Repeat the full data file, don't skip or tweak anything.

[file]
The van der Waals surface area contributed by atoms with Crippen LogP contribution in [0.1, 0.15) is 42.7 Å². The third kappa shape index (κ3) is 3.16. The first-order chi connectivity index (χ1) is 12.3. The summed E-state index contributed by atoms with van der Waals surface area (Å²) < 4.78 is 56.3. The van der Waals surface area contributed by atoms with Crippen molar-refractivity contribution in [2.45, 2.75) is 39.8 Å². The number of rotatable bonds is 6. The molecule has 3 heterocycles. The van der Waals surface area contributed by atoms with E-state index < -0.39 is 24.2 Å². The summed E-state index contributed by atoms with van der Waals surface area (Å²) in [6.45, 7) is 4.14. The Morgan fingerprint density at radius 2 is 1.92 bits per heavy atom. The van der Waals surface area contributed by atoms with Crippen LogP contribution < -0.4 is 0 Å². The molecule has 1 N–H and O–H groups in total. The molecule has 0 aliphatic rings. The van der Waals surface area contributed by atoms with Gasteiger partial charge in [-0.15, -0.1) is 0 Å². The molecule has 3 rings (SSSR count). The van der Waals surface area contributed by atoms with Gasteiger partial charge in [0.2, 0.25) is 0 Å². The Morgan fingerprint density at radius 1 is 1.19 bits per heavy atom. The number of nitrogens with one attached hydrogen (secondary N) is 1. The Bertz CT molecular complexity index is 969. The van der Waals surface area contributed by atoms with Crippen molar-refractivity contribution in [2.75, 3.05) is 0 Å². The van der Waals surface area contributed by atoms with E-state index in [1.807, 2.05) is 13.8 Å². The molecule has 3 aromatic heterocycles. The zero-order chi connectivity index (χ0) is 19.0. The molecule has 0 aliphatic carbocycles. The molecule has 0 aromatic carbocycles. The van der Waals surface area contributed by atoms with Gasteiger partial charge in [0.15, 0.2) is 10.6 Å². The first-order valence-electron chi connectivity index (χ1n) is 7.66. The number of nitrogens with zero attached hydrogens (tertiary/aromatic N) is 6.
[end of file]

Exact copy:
The van der Waals surface area contributed by atoms with Crippen LogP contribution in [0.1, 0.15) is 42.7 Å². The third kappa shape index (κ3) is 3.16. The first-order chi connectivity index (χ1) is 12.3. The summed E-state index contributed by atoms with van der Waals surface area (Å²) < 4.78 is 56.3. The van der Waals surface area contributed by atoms with Crippen molar-refractivity contribution in [2.45, 2.75) is 39.8 Å². The number of rotatable bonds is 6. The molecule has 3 heterocycles. The van der Waals surface area contributed by atoms with E-state index < -0.39 is 24.2 Å². The summed E-state index contributed by atoms with van der Waals surface area (Å²) in [6.45, 7) is 4.14. The Morgan fingerprint density at radius 2 is 1.92 bits per heavy atom. The van der Waals surface area contributed by atoms with Crippen LogP contribution < -0.4 is 0 Å². The molecule has 1 N–H and O–H groups in total. The molecule has 0 aliphatic rings. The van der Waals surface area contributed by atoms with Gasteiger partial charge in [-0.15, -0.1) is 0 Å². The molecule has 3 rings (SSSR count). The van der Waals surface area contributed by atoms with Gasteiger partial charge in [0.2, 0.25) is 0 Å². The Morgan fingerprint density at radius 1 is 1.19 bits per heavy atom. The number of nitrogens with one attached hydrogen (secondary N) is 1. The Bertz CT molecular complexity index is 969. The van der Waals surface area contributed by atoms with Crippen molar-refractivity contribution in [2.75, 3.05) is 0 Å². The van der Waals surface area contributed by atoms with E-state index in [1.807, 2.05) is 13.8 Å². The molecule has 3 aromatic heterocycles. The zero-order chi connectivity index (χ0) is 19.0. The molecule has 0 aliphatic carbocycles. The molecule has 0 aromatic carbocycles. The van der Waals surface area contributed by atoms with Gasteiger partial charge in [0.15, 0.2) is 10.6 Å². The first-order valence-electron chi connectivity index (χ1n) is 7.66. The number of nitrogens with zero attached hydrogens (tertiary/aromatic N) is 6.